There is the father, a publican in the Chapelizod area of Dublin. His daytime name is, probably, Porter, but his night-time dream name is the simultaneously grandiose and somewhat absurd Humphrey Chimpden Earwhicker. Humphrey because he is also Humpty Dumpty, who has a great fall (and who, in Through the Looking Glass, introduces the concept of the “portmanteau word” – one word that is the composite of many others, and takes on all their meanings); Chimpden because … well, I’m not quite sure to be honest; and Earwhicker because among other things, it suggests an “earwig”: we’ll come to the significance of that later. His wife too has a rather wonderful dream name – Anna Livia Plurabelle: Livia because she is, among other things, the River Liffey that runs through Dublin (and, by extension, she is all the rivers in all the world); Plurabelle because she is beautiful in a plurality of ways. Throughout this narrative are embedded the initials HCE and ALP in all their various forms. HCE we encounter right at the end of the first paragraph: Howth Castle and Environs. He is also Haveth Childers Everywhere; he is also Here Comes Everybody. He is the eternal father figure of us all, and also the eternal everyman. If it seems rather fanciful to elevate an ordinary Dublin publican to such grandiose heights, it is, perhaps, no more so than elevating an advertising canvasser to be the great Ulysses himself. And after all, this is a dream: anything is possible.

 ALP will make her presence felt later. Just as her husband is present somewhere nearby when HCE crops up, so is she present every time we encounter ALP. There are such leitmotifs scattered throughout the text, in a rare attempt, perhaps, on Joyce’s part to guide us through this nighttime maze.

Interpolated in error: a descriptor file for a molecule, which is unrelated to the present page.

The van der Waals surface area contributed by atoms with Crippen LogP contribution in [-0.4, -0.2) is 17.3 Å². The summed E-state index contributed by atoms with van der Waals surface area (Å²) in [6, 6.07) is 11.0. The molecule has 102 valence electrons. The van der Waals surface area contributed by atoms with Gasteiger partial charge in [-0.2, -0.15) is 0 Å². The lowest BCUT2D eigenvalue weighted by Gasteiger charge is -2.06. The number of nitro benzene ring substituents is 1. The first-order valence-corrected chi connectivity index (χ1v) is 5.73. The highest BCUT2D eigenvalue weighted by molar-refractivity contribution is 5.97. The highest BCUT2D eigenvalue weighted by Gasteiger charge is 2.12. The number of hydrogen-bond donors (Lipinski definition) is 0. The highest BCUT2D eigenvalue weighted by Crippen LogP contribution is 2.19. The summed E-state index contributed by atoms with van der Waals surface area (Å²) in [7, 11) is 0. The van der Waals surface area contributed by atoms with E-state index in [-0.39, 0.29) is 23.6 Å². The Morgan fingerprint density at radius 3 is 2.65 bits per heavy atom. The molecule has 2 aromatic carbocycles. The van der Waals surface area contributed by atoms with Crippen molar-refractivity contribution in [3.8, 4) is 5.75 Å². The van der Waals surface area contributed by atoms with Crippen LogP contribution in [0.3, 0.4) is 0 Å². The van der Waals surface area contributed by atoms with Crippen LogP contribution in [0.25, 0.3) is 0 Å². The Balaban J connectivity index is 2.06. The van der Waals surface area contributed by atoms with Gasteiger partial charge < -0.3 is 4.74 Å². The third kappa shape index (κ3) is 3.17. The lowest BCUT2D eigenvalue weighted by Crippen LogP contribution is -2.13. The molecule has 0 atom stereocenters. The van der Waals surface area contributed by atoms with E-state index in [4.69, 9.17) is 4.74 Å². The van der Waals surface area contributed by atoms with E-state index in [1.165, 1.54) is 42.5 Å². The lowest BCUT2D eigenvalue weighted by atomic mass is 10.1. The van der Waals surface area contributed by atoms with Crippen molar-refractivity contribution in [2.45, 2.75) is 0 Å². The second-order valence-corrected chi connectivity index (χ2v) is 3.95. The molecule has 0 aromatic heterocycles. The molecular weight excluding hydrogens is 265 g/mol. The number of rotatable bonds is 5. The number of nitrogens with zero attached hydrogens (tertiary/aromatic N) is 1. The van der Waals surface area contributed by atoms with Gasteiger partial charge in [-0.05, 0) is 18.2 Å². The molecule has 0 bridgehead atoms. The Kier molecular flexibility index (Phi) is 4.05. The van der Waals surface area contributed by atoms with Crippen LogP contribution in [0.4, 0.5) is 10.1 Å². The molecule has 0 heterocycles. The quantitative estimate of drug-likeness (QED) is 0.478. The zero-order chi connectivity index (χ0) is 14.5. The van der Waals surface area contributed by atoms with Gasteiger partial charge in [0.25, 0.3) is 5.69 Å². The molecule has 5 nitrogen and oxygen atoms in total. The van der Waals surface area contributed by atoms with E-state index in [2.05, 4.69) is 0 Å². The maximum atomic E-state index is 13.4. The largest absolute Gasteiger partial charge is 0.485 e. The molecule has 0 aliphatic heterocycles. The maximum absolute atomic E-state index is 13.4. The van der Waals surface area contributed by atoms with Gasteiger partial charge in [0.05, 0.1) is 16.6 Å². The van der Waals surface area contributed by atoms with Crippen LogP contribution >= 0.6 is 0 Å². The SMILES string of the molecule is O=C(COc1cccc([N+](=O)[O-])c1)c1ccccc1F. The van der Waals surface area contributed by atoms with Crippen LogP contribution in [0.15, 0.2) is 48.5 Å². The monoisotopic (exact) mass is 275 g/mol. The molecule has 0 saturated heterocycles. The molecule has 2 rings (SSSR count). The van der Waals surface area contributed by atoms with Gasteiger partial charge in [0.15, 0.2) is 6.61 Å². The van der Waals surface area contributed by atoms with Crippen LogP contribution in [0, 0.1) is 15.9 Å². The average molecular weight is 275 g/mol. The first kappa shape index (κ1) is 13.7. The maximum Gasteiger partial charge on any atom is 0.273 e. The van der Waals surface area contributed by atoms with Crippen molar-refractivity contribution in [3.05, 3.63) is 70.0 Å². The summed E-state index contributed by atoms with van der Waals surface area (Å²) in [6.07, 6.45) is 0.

They have three children – twin boys Jerry and Kevin, and a daughter, Isobel. Jerry and Kevin appear throughout in various forms – most often as Shaun the Post, and Shem the Penman. Both are, in their different ways, incomplete (and hence, inferior) epigones of their father. Shem is the writer: in the chapter describing him, Joyce gives us what is in effect a witty self-portrait. He also presents Shem in the most unflattering, even scurrilous of terms:

Shem’s bodily getup, it seems, included an adze of a skull, an eight of a larkseye, the whoel of a nose, one numb arm up a sleeve, fortytwo hairs off his uncrown, eighteen to his mock lip, a trio of barbels from his megageg chin (sowman’s son), the wrong shoulder higher than the right, all ears, an artificial tongue with a natural curl, not a foot to stand on, a handful of thumbs, a blind stomach, a deaf heart, a loose liver, two fifths of two buttocks …

And so on. Shem the Penman may be Joyce himself, the writer of the book we are reading, but he is not the book’s hero. (Later, we shall see him bear false witness against his brother Shaun, who has been accused of his father’s crime.)